In an enigmatic sculpture made of chicken bones covered with wood paste, the surrealist Jean Benoît represents the bust of a man, apparently devastated and aged, from whose head a mysterious figure emerges. The piece, entitled A single thing in mind, is part of the private collection of the painter Miquel Barceló and could well serve to illustrate Gods, magicians and wise men, a beautiful and suggestive exhibition with which the curators Maite Borràs and Àngels de la Mota they invite us to delve into the imaginary, interests and obsessions of different artists based on the objects they looked at and wanted to have close by in their intimate rooms or in their workshop. Or in both places at the same time, like Barceló himself, the walls of whose studio are lined with small drawings, skulls and stuffed animals, while the space in which organic or exotic objects inhabit are grouped into small cabinets of wonders next to a Basquiat vanitas or a copy of a Diego de Ribera.
Gods, magicians and wise men, at CaixaForum (until April 2) Pathosformeln is born, an installation by Rosa Amorós presented at the Estrany-de la Mota gallery, in which she rescued some of the objects from Africa, Asia and the center and North America that she had collected with four hands together with her husband, Gustau Gili. Amorós lost sight of them in 2008, when after the death of the publisher she moved to a smaller house and kept all the pieces in a series of boxes stacked on a shelf in her study. “I wanted to look for possible coincidences and references with his own work”, says Àngels de la Mota, who after verifying the power of that game of affinities -African masks, anthropomorphic figures or prehistoric tools arranged on the old studio shelf next to his sculptures of stone or ceramic-, wanted to extend the proposal to other artists, in this case taking as a starting point works from the La Caixa Foundation Contemporary Art collection.
"I'm not a collector but a hoarder because I don't look for the pieces, I buy what I find", confessed Luis Feito, while for the Japanese photographer Hiroshi Sugimoto "my collection is my mind". “Everyone has their own way of collecting and approaching the choice of objects”, points out Maite Borràs. The exhibition focuses on art collections from a non-European tradition, emphasizing what there is "in search of oneself in the other, as well as the look of the other in oneself". Tàpies, who came to put together one of the most singular and exquisite collections in Barcelona, which he contemplated on a daily basis, looked at oriental art, like those Japanese scrolls in which there are no limits between calligraphy and painting and which here dialogue with a gray canvas with black strokes. Miró also surrounded himself with objets trouvés, kachinas from the Indians of the American West whose eyes he would later replicate in the series of lithographs Homage to Joan Prats, or small rod puppets (a gift from Antonio Saura) that would later inspire the gigantic puppets created for Morí el Less with the company La Claca.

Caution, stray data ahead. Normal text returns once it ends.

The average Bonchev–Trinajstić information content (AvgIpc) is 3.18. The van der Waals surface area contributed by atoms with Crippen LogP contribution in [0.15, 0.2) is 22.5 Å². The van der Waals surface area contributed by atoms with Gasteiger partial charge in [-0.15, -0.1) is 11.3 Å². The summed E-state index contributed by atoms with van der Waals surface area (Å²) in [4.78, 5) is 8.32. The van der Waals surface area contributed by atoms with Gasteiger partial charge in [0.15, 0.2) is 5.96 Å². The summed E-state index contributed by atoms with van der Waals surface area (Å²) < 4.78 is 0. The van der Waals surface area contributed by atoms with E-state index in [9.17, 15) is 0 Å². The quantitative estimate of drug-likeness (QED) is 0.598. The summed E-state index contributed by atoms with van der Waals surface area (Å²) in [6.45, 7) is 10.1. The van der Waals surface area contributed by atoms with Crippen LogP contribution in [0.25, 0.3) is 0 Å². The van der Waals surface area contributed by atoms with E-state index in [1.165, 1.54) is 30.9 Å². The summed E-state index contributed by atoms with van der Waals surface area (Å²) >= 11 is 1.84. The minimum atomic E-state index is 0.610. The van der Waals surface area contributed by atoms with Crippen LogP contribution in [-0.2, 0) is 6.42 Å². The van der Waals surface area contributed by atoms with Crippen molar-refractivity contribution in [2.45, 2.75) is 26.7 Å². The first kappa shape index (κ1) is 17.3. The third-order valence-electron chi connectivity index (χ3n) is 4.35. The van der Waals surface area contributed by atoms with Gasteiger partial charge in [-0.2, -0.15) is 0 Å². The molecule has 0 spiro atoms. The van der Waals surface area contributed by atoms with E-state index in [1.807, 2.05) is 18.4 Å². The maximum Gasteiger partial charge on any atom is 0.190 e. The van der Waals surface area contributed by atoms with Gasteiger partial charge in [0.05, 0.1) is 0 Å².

Like Miró, Feito, who, except for the kitchen, had a house full of objects, also acquired numerous kachinas on his trips to the Western United States, but unhappy at having to settle for reproductions for tourists, he decided to make them himself. They have traveled to CaixaForum together with gigantic Japanese brushes, Chinese stamps or a seated Buddha loaded with coral necklaces that accompanied him in his bedroom.
And if Fieito becomes the other, Joan Hernández Pijuan “shows us the search for himself in the other”, adds Borràs, who quotes Baudrillard: “One always collects himself”. Indeed, Hernández Pijuan assembled his collection together with his wife Elvira Maluquer from the eighties, when his work was fully consolidated, not looking for inspiration but trying to recognize himself in pieces from oceanic or Australian aboriginal cultures and african. The exhibition also makes stops at the African art collections of Georg Baselitz and specifically at the Yombe-Kongos pieces from the Democratic Republic of the Congo, so close to his Mother with a black child; in the collection of archaeological objects of Manolo Millares or in the bobo-fing masks bought by Susana Solano in Burkina Faso that she will later transform into iron sculptures like Contra la piel.
"The objects in an artist's collection have a special aura because they have been testimonials or protagonists of the creative act and can reveal many things to us," concludes Borràs, who dedicates his own room to Hiroshi Sugimoto, whose beautiful black and white photographs (he has more than thirty years portraying seascapes, only sea and air, the origin of life) not only hang on the walls but also in a replica of a Gorinto, a small Japanese commemorative shrine where Buddha's ashes were deposited, at the that he incorporates an optical glass.